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Ever wished for an extra hour of sleep without change in schedule? Here’s how the Americans did it

Have you ever wished for an extra hour in a day just to doze off to a soothing melody without messing up your schedule among the hustle and bustle of the everyday life?

Well, Americans have made it a reality by having a 25-hour day on Sunday, thanks to Daylight Saving Time. They woke up an hour late as the clocks added an extra hour at 02:00 AM, resetting it to 01:00 AM.

Every year, at the start of spring and summer in March, countries such as America move the clocks ahead. Clocks are shifted from 02:00 AM to 03:00 AM, resulting in an hour of sleep loss. They do this because it fundamentally changes how each day works from then on. For example, if the sun rose at 06:00 AM, right around the time that spring arrives, you’d be sleeping until 07:00 AM or 08:00 AM, missing the sunlight. But what if it rose an hour later — at 07:00 AM? Then you could wake up around sunrise feeling like you accomplished a lot more. And guess what else? This juggling would also result in the sun setting an hour later — at 08:00 instead of 07:00 PM.

However, by winter, you’d have to reverse this change because the sun would be rising at 08:00 AM, which is counterproductive. You would wake up at 07:00 AM, and it would be pitch-black outside. So, they add an extra hour at 02:00 AM in some countries, which is what happened on Sunday.

To summarise, summer days are longer and winter days are shorter, and Daylight Saving Time allows you to adjust your clocks for both seasons. And if you’re wondering where it all began, you’d have to go back in history.

Benjamin Franklin, one of the America’s founding fathers, is often credited for the concept. In 1784, he wrote a satirical letter to the editor of the Journal de Paris, expressing his surprise at seeing the sun rise at 06:00 AM He claimed that as no Parisians awoke at 06:00 AM, that ‘sunlight’ was being squandered. However, if the time was changed, for example, from 02:00 AM to 03:00 AM, the sun would rise at07:00 AM. This way, you can make the dark nights shorter and save a lot of money on candles.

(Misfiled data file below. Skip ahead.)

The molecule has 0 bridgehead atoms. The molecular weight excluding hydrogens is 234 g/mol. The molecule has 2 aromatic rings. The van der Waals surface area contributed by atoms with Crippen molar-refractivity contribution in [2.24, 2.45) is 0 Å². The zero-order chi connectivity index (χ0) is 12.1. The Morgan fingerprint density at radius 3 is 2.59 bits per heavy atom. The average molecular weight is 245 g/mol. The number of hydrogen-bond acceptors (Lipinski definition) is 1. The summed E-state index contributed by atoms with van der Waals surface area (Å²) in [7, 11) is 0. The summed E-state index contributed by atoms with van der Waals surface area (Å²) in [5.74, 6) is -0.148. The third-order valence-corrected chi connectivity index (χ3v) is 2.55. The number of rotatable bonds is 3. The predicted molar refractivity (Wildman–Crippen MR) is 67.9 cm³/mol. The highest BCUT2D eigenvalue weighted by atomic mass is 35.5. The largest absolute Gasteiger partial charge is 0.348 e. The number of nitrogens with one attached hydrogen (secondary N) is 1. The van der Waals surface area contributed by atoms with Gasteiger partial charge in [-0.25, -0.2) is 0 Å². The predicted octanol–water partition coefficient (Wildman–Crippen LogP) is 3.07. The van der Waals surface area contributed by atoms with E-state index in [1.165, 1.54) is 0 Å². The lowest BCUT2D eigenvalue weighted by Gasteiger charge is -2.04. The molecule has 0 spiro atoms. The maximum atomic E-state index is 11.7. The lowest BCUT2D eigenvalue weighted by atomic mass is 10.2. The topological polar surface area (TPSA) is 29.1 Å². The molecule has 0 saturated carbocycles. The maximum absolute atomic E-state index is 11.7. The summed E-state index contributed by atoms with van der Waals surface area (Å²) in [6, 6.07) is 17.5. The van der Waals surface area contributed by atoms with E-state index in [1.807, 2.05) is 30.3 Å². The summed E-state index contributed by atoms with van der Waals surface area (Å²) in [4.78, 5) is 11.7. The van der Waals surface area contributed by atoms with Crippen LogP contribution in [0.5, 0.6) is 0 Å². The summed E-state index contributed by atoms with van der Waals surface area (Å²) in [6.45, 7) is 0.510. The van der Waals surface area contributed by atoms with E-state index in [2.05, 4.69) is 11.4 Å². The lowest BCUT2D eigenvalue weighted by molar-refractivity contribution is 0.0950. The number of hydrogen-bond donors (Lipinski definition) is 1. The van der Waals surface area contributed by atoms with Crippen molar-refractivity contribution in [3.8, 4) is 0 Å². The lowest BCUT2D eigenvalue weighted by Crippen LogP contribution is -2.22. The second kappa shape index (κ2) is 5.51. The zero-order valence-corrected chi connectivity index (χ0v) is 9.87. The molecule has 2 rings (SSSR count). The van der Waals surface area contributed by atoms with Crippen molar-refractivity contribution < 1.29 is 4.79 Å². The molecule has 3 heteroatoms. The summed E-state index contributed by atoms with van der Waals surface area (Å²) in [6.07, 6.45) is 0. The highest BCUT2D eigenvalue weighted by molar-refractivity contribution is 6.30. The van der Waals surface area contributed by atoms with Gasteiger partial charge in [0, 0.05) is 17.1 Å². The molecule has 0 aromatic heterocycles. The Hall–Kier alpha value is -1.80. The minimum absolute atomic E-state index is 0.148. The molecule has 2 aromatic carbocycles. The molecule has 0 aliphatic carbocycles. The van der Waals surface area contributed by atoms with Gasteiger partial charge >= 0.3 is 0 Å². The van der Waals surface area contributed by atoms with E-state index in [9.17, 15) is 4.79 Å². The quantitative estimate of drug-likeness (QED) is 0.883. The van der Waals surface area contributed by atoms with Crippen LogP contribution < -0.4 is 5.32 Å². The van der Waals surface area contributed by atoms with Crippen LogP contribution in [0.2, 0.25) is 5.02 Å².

Well, guess what? It made sense from an economic standpoint.

By 1916, the Germans had implemented it in order to save money on energy during the World War I. In 1918, the United States followed. However, some people have been speaking out against this practise, and they have a valid point.

It turns out that changing the clock has an impact on more than just the economy; it also has an impact on health and well-being of the population.

According to a research, sleep disruption increases the risk of stroke and heart attack. Heart attacks rise by 24 percent in the week after the clocks advance in March. It even increases the number of accidents. During 2002-2011, car accidents caused by ‘sleepy daylight-saving drivers’ reportedly may have killed atleast 30 people in the United States. In the mining industry, injuries have increased by 6 percent, resulting in a 67 percent increase in lost workdays.

This occurs because moving the clock ahead disrupts our natural sleep cycle. It takes time for people to reacquaint themselves with the new order of business, and in some cases, it can be disastrous.

What about the economic justification and the energy savings? Well, it turns out that’s also a dud in today’s world. Take the state of Illinois, for example. They save money on lighting and other items when the daylight hours are extended, but those savings are offset by the use of air conditioners.

In fact, the American economy loses $434 million per year as a result of this clock-changing business. There are also no ‘extra’ productivity gains. People don’t just go to bed when it gets dark. They are still capable of working. Despite this evidence, countries such as the United States continue to change the clock twice a year.

Michael Downing, the author of ‘Spring Forward: The Annual Madness of Daylight Saving Time,’ puts forward a theory. Long summer evenings hold a special place in the hearts of Americans. During the summer, they enjoy an evening barbeque while the sun is still shining. And that notion is reinforced again by a retail lobby comprised of representatives from the recreation, barbeque and home & gardening industries.

As a result, despite all evidence to the contrary, America and other countries might continue to change their clocks for the foreseeable future.

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